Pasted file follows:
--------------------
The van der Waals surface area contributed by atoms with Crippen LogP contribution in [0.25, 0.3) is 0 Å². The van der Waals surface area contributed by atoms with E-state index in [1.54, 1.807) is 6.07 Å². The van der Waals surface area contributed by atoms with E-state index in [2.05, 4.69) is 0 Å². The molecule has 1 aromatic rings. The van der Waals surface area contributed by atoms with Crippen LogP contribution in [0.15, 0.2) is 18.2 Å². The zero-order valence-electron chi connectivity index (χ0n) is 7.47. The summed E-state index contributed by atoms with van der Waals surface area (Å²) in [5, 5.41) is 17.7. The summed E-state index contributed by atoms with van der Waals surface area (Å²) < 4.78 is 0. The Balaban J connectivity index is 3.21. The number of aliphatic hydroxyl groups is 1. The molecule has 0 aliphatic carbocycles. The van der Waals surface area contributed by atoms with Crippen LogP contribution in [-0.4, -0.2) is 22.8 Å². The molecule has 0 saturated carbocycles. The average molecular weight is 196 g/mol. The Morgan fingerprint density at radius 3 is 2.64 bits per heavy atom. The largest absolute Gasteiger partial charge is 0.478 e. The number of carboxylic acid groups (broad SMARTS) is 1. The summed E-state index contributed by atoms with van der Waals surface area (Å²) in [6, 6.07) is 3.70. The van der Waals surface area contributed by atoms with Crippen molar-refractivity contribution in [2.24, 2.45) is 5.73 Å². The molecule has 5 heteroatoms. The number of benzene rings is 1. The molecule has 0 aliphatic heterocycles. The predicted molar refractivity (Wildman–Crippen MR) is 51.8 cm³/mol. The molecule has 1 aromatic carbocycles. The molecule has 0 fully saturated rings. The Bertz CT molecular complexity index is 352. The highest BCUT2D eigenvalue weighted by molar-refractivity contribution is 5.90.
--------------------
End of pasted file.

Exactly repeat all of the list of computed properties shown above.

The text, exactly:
The van der Waals surface area contributed by atoms with Crippen LogP contribution in [0.25, 0.3) is 0 Å². The van der Waals surface area contributed by atoms with E-state index in [1.54, 1.807) is 6.07 Å². The van der Waals surface area contributed by atoms with E-state index in [2.05, 4.69) is 0 Å². The molecule has 1 aromatic rings. The van der Waals surface area contributed by atoms with Crippen LogP contribution in [0.15, 0.2) is 18.2 Å². The zero-order valence-electron chi connectivity index (χ0n) is 7.47. The summed E-state index contributed by atoms with van der Waals surface area (Å²) in [5, 5.41) is 17.7. The summed E-state index contributed by atoms with van der Waals surface area (Å²) < 4.78 is 0. The Balaban J connectivity index is 3.21. The number of aliphatic hydroxyl groups is 1. The molecule has 0 aliphatic carbocycles. The van der Waals surface area contributed by atoms with Crippen LogP contribution in [-0.4, -0.2) is 22.8 Å². The molecule has 0 saturated carbocycles. The average molecular weight is 196 g/mol. The Morgan fingerprint density at radius 3 is 2.64 bits per heavy atom. The largest absolute Gasteiger partial charge is 0.478 e. The number of carboxylic acid groups (broad SMARTS) is 1. The summed E-state index contributed by atoms with van der Waals surface area (Å²) in [6, 6.07) is 3.70. The van der Waals surface area contributed by atoms with Crippen molar-refractivity contribution in [2.24, 2.45) is 5.73 Å². The molecule has 5 heteroatoms. The number of benzene rings is 1. The molecule has 0 aliphatic heterocycles. The predicted molar refractivity (Wildman–Crippen MR) is 51.8 cm³/mol. The molecule has 1 aromatic carbocycles. The molecule has 0 fully saturated rings. The Bertz CT molecular complexity index is 352. The highest BCUT2D eigenvalue weighted by molar-refractivity contribution is 5.90.